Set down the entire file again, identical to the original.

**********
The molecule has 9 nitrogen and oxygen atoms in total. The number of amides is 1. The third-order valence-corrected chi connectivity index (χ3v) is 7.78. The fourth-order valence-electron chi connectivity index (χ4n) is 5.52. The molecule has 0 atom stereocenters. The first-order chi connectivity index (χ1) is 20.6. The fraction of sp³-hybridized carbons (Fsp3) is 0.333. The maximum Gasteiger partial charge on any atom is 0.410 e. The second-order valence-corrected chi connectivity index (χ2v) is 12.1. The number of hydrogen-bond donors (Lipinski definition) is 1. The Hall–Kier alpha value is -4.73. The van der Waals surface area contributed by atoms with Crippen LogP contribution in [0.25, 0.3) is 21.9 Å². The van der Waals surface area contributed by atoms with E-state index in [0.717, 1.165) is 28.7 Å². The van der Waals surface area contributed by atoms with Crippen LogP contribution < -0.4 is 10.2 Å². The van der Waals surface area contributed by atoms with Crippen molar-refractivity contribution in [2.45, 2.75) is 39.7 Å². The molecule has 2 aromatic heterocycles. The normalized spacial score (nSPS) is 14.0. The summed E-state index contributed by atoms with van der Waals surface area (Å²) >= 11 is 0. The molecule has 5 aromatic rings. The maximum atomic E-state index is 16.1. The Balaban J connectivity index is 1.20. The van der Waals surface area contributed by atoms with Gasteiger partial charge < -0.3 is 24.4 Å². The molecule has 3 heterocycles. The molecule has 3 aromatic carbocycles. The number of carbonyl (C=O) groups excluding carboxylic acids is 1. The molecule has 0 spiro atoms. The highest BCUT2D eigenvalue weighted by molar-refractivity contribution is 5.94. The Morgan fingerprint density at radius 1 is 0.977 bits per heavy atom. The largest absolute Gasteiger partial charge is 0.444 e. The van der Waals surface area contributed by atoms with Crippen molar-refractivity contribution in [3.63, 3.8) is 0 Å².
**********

The molecule has 9 nitrogen and oxygen atoms in total. The number of amides is 1. The third-order valence-corrected chi connectivity index (χ3v) is 7.78. The fourth-order valence-electron chi connectivity index (χ4n) is 5.52. The molecule has 0 atom stereocenters. The first-order chi connectivity index (χ1) is 20.6. The fraction of sp³-hybridized carbons (Fsp3) is 0.333. The maximum Gasteiger partial charge on any atom is 0.410 e. The second-order valence-corrected chi connectivity index (χ2v) is 12.1. The number of hydrogen-bond donors (Lipinski definition) is 1. The Hall–Kier alpha value is -4.73. The van der Waals surface area contributed by atoms with Crippen LogP contribution in [0.25, 0.3) is 21.9 Å². The van der Waals surface area contributed by atoms with E-state index in [0.717, 1.165) is 28.7 Å². The van der Waals surface area contributed by atoms with Crippen LogP contribution < -0.4 is 10.2 Å². The van der Waals surface area contributed by atoms with Crippen molar-refractivity contribution in [2.45, 2.75) is 39.7 Å². The molecule has 2 aromatic heterocycles. The normalized spacial score (nSPS) is 14.0. The summed E-state index contributed by atoms with van der Waals surface area (Å²) >= 11 is 0. The molecule has 5 aromatic rings. The maximum atomic E-state index is 16.1. The Balaban J connectivity index is 1.20. The van der Waals surface area contributed by atoms with Gasteiger partial charge < -0.3 is 24.4 Å². The molecule has 3 heterocycles. The molecule has 3 aromatic carbocycles. The number of carbonyl (C=O) groups excluding carboxylic acids is 1. The molecule has 0 spiro atoms. The highest BCUT2D eigenvalue weighted by molar-refractivity contribution is 5.94. The Morgan fingerprint density at radius 1 is 0.977 bits per heavy atom. The largest absolute Gasteiger partial charge is 0.444 e. The van der Waals surface area contributed by atoms with Crippen molar-refractivity contribution in [3.63, 3.8) is 0 Å².